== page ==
As a man defender, Brown fairs much better against tight ends than slot receivers and running backs. He is actually quite good at defending short curl routes, any type of stop route and quick hitting seam routes. This is due to his ability to leverage the inside of the field. He’s strong and his straight-line speed allows him to match up well with interior and mid-range routes. Against large slot receivers and tight ends, he won’t make many game-changing plays, but he’s a solid bet to make life difficult on the inside.
Where he struggles is on out-breaking routes, drags, deep digs, posts, corners, etc. Any route that can force him to play further from the line of scrimmage will make him less comfortable. That goes double when he’s tasked with defending quicker, more agile playmakers. As the inside linebacker in a 3-4 scheme, there’s not much he can do to avoid those matchups. Generally, at least one of the outside linebackers have to blitz to put pressure on the quarterback and Brown is left to cover the open man. These situations are where he is left most exposed in coverage.
Almost single-handedly, the fact that Malcolm Jenkins is in midnight green should put fans at ease regarding Brown’s shortcomings in man coverage. As much as humanly possible, Jim Schwartz lines to line up Jenkins against the most dangerous inside man in the passing game. This means moving him all over the formation from his roaming safety spot. Nine times out of ten this will leave Nigel Bradham — who is a very good cover linebacker — or Brown covering a larger receiver or playing spy over the middle. Brown loves to jet downfield to make a tackle on scrambling quarterbacks and will fit the role well. The Eagles don’t require man coverage from their inside linebackers all that much anyways.
A subtle way in which Brown should help the Birds is chasing down mobile quarterbacks. Almost to a fault, he loves to step up when he sniffs out a QB on the move. Philadelphia failed to adequately contain Marcus Mariota and Deshaun Watson, who both had very good games against the Eagles. Hopefully, Zach Brown’s physical, downhill play style will coax scrambling quarterbacks to reconsider — for their own benefit. He will have to pick and choose when to stay and when to attack, but if he guesses right, look out!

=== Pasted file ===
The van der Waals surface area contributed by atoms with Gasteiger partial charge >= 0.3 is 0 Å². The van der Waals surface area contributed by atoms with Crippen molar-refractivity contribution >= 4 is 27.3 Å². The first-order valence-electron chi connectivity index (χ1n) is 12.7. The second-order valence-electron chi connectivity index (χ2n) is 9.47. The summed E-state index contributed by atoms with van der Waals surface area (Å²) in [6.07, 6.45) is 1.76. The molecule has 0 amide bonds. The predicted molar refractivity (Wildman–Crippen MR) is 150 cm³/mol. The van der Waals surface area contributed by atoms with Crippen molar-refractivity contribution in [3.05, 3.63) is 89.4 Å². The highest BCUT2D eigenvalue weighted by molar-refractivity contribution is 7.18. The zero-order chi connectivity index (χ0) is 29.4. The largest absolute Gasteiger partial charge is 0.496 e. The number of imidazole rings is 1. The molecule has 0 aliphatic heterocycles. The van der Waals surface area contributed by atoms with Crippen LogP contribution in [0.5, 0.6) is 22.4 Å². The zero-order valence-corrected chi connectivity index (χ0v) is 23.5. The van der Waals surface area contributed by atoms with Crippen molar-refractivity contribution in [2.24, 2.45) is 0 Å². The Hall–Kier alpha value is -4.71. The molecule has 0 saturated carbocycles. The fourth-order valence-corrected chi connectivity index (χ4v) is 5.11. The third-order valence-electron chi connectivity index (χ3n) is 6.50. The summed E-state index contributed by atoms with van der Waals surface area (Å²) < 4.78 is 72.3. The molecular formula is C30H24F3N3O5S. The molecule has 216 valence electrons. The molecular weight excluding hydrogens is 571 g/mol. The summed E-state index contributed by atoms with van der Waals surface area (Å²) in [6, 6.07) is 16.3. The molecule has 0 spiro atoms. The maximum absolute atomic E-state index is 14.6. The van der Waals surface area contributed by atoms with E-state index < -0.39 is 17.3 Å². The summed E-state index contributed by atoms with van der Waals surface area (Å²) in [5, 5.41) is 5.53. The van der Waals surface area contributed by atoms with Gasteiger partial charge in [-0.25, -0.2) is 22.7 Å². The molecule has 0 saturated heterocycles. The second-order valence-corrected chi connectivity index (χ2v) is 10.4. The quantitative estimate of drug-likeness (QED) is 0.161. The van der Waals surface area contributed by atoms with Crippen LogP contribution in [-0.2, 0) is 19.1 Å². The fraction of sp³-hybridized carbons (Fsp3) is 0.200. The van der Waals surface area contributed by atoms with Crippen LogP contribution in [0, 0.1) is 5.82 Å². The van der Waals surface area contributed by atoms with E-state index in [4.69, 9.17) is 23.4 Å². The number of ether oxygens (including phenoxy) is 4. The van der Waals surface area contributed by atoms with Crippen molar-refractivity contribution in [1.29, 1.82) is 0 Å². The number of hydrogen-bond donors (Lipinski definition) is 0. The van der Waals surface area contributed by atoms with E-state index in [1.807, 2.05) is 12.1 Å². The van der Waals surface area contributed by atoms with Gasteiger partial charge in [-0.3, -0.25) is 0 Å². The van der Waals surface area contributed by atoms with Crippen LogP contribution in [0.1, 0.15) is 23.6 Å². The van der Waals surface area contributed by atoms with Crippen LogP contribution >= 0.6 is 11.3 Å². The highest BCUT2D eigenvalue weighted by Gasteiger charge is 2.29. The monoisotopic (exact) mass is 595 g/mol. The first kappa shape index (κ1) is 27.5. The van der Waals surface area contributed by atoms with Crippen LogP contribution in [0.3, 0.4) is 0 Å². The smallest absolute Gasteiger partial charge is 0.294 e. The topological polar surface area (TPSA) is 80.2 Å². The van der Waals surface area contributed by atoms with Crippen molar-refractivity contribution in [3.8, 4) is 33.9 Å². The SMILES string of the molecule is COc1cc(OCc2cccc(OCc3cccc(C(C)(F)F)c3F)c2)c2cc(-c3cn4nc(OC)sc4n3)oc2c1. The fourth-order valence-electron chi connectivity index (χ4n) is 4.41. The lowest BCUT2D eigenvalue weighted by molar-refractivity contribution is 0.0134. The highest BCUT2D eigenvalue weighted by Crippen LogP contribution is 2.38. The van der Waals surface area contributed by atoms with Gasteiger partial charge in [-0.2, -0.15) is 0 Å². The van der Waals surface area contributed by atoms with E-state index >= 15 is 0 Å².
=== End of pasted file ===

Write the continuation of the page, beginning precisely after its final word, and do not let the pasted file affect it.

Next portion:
Availability and Affordability
There are no ill intentions meant when stating Jordan Hicks has had trouble staying on the field throughout his career. He dealt with unfortunate injury after unfortunate injury, which caused him to miss time in all but one season. In his first four seasons he played in only 43 out of a possible 64 games. That’s not exactly what you’d like from your starting middle linebacker.
Conversely, Brown has only missed games in two of his seven seasons despite being hampered by injuries throughout his career. He has shown the willingness to fight through the pain to be available come game day. Especially considering his physical style of play, that’s impressive. He won’t have to play every down in Philadelphia either, which should help him stay healthy. As the old adage goes, the best ability is availability and the Eagles upgraded in that facet.
Another major difference between Hicks and Brown is the price tag. As talented as he is, the Eagles were not willing to pay top dollar for Jordan Hicks and rightfully so. That didn’t mean another team wouldn’t put pen to paper. The Cardinals were that team and inked Hicks to a 4-year $34 million dollar contract with half of that guaranteed. Good for him — Arizona needed a solid leader for their defense had the capital to secure one of the smartest young players at the position. This only proves that he was out of the Eagles’ price range.
On the flip side, Howie Roseman was able to secure Zach Brown for a very team friendly veteran minimum. His contract is $3 million for one year which is the same cap hit the Redskins took for cutting him. In retrospect, the price was almost unbelievable. Securing a top 10 linebacker (in 2018) for $3 million is almost unheard of. If Brown plays anywhere near the level of play he did last season, it’s hard to argue that this was one of the best value pickups of the offseason for any team.
The final way in which Zach Brown augments the Philly defense can’t be explained by numbers or film. The Eagles have had one of the more difficult defenses to peg over the last few years. Pedigree and coaching have kept them afloat despite some ill-timed injuries and secondary struggles. In their Super Bowl winning season, they were among the best. In that season they were known for their formidable front that terrorized opposing quarterbacks and foreboding run defense. That may still be the case, but in 2018 the team lacked some nasty. As talented as the team is, they lack true bangers in between the hashes. Jordan Hicks was more of a smooth, finesse player and Nigel Bradham’s oomph wasn’t enough to cover for the both of them.
The Eagles now have two physical, imposing linebackers that should put fear into the hearts of opponents. Small receivers will second guess catching the ball over the middle and the great running backs of the NFC East will take their fair share of thumps if they decide to run up the middle. Even if it means a gain for the offense, a big hit can go a long way into swinging the momentum of a team. Philadelphia has lacked some game-changing highlight reel tackles in their year-in-review film. Brown should bring the nasty back to Philly the old fashioned way — and I’m here for it.